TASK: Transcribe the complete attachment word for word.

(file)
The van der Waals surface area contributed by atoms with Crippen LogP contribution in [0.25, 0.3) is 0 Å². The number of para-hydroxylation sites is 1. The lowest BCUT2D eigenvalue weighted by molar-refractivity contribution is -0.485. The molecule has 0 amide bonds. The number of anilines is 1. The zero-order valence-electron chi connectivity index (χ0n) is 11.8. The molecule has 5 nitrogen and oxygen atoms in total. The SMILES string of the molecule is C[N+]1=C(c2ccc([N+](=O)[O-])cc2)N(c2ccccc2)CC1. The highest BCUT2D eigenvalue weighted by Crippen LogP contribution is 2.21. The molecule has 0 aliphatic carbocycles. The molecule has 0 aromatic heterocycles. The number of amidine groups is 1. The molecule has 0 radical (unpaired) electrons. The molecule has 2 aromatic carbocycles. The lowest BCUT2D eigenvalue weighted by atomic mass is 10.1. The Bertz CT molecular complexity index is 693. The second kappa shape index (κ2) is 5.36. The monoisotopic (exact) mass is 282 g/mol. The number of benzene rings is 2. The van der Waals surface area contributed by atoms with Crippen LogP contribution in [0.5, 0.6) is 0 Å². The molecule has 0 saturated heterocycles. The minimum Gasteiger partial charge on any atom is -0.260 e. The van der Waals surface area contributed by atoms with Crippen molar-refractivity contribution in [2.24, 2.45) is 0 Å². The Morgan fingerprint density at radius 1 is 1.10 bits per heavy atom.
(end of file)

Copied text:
The van der Waals surface area contributed by atoms with Crippen LogP contribution in [0.25, 0.3) is 0 Å². The number of para-hydroxylation sites is 1. The lowest BCUT2D eigenvalue weighted by molar-refractivity contribution is -0.485. The molecule has 0 amide bonds. The number of anilines is 1. The zero-order valence-electron chi connectivity index (χ0n) is 11.8. The molecule has 5 nitrogen and oxygen atoms in total. The SMILES string of the molecule is C[N+]1=C(c2ccc([N+](=O)[O-])cc2)N(c2ccccc2)CC1. The highest BCUT2D eigenvalue weighted by Crippen LogP contribution is 2.21. The molecule has 0 aliphatic carbocycles. The molecule has 0 aromatic heterocycles. The number of amidine groups is 1. The molecule has 0 radical (unpaired) electrons. The molecule has 2 aromatic carbocycles. The lowest BCUT2D eigenvalue weighted by atomic mass is 10.1. The Bertz CT molecular complexity index is 693. The second kappa shape index (κ2) is 5.36. The monoisotopic (exact) mass is 282 g/mol. The number of benzene rings is 2. The van der Waals surface area contributed by atoms with Crippen LogP contribution in [0.5, 0.6) is 0 Å². The molecule has 0 saturated heterocycles. The minimum Gasteiger partial charge on any atom is -0.260 e. The van der Waals surface area contributed by atoms with Crippen molar-refractivity contribution in [2.24, 2.45) is 0 Å². The Morgan fingerprint density at radius 1 is 1.10 bits per heavy atom.